Tia Dalma is featured in the second and third installments of the series, and she is shrouded in magic and mystery. She lives in the remote interior of a creepy swamp, her home a sinister tree house with a massive snake loitering in a branch at its doorway. Our initial encounter with her is occasioned by Sparrow’s terrifying but urgent trek to see her and solicit her help with getting information about a certain key. As Sparrow anticipates, Tia Dalma is able to explain the origins and purpose of the key.
Sparrow leaves Tia Dalma satisfied with the outcome of his visit. However, by the close of the movie Sparrow has a new set of troubles: he and his ship have been dragged into the sea by the Kraken, Davy Jones’ sea monster. Dead Man’s Chest closes with Sparrow’s crew and comrades returning to Tia Dalma for refuge. She consoles them and promises to lead them on a journey to rescue Jack from the underworld. At World’s End begins with that rescue mission. Tia Dalma has joined Jack’s crew and repeatedly uses her intuitive powers to help guide the crew to Jack. Before the film is over we come to understand that Tia Dalma is in fact the sea goddess Calypso, bound in human form, a lynchpin in the film’s plot, and the cause for Davy Jones’ monstrous embodiment.
Tia Dalma is a symbolic embodiment of the Caribbean, implied by various components of her persona shaped by a Caribbean identity. Among the most immediately apparent is her speech. Unlike the other characters in the series, most of whom quite curiously do not have Caribbean accents, hers is very pronounced—an 18th century Miss Cleo, if you will. This is particularly meaningful because the films in some ways erase traces of a black Caribbean presence, which at that time would have consisted primarily of slaves, and instead feature Blacks as part of various pirate crews in what strikes me as disproportionate excess. This erasure is particularly evident in the opening film of the series, The Curse of the Black Pearl, in which all the servants in the governor’s mansion are quite peculiarly white. Kevin Frank argues that this is a result of Disney’s “utopian ” impulse and its unwillingness to represent the reality of the region’s black and enslaved population (59). Tia Dalma’s Caribbeaness is further inscribed by her hair, which like Sparrow’s is dreadlocked, a hairstyle closely associated with reggae icon Bob Marley and with the Caribbean in general. Additionally, her face is adorned with markings that approximate tribal scarification, linking her to the region’s slave presence.
Both Sparrow and Davy Jones have been seduced by Tia Dalma. However, because she broke Davy Jones’ heart, he caused her to be bound in human form. He also removed his heart, placed it in a chest, and hid it away so he could no longer be hurt, transforming himself into a grotesque monster, his external persona mirroring the anger and heartbreak he felt inside. Before Pirates of the Caribbean part three is over, Calypso is released from bondage in her human form. First she manifests as a giant-sized version of Tia Dalma then explodes into a landslide of crabs that crawl into the ocean, resuming her identity as goddess of the sea and literally submerging herself in a Caribbean identity.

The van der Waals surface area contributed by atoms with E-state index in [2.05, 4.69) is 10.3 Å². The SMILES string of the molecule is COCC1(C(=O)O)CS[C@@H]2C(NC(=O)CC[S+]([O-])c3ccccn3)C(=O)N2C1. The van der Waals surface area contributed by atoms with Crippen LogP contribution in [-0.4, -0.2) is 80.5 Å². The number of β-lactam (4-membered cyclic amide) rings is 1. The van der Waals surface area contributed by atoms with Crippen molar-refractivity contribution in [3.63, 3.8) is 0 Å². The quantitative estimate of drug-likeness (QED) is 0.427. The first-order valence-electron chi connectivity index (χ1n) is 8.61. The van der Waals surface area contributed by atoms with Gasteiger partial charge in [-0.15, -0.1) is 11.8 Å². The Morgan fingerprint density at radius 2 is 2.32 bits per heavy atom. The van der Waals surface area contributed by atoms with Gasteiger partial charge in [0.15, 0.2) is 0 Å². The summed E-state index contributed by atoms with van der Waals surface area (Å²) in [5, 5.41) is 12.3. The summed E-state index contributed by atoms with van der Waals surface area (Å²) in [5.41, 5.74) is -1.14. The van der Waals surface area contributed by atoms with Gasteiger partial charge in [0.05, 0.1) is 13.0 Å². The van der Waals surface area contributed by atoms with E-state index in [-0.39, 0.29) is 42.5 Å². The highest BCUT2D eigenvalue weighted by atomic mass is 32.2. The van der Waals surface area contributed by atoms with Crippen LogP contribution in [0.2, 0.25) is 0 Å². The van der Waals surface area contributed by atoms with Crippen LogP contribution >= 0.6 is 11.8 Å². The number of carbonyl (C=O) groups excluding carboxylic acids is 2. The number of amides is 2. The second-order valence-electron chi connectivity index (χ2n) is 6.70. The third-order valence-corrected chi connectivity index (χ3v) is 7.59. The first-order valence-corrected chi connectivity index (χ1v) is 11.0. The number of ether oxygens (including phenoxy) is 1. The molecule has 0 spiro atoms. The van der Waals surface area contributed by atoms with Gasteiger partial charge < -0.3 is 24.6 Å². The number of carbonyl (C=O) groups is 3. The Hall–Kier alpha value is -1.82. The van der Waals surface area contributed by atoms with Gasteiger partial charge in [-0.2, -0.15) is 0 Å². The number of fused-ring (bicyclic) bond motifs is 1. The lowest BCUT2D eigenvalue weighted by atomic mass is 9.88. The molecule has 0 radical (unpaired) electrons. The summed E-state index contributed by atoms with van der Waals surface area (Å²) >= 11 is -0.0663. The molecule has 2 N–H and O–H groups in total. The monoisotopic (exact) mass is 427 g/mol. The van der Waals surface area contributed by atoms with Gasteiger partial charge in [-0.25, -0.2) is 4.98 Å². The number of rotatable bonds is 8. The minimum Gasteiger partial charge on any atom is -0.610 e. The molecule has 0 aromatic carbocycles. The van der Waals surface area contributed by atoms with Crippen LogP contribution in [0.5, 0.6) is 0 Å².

My reading of the film is then that Jack Sparrow and Davy Jones’ relationship with Tia Dalma is a metonymy for Europe’s relationship with the region. Using this analytical platform, I’d like to suggest that the Pirates of the Caribbean films invoke magic and mythology to help situate the region as enchanting and seductive, yet foreboding and deadly, and these characteristics co-conspire to render the region feral, primitive, and menacing. To further explain, Tia Dalma/Calypso’s potent and mythological seductive capacity persists in an ongoing tradition of situating the region as enchanting and bewitching, rendering helpless those outsiders who dare come in contact with it. Like Sparrow and Davy Jones, these outsiders become helpless in their infatuation with the region. The Caribbean as marvelous reality was perpetuated from Western Europe’s initial encounter with it, evident in Columbus’ description of Hispaniola: “Española is a marvel; the mountains and hills, and plains, and fields, and the soil, so beautiful and rich for planting and sowing …There could be no believing, without seeing.” This “marvelous” identity of the Caribbean is what persists in Tia Dalma’s representation of the Caribbean and reinvigorates a historical effort to portray it (and other colonized areas) as enchanting and seductive.
This rendering of Tia Dalma and hence the Caribbean as magical suggests that those bodies associated with the region, namely slaves and native Amerindians, are also inferior and subhuman given the West’s traditionally logocentric posture and its resistance to embracing or acknowledging non-material or spiritual forces outside the confines of conventional organized religion. As Edward Said suggests, classifying colonized groups as backward and irrational clears space for Western assumptions of superiority relative to those groups. As such, Tia Dalma’s representation of the Caribbean and her immersion in magic and myth collaborate to recommend that the Caribbean is backward and to alleviate Western responsibility for the savage violence enacted against the region and its people.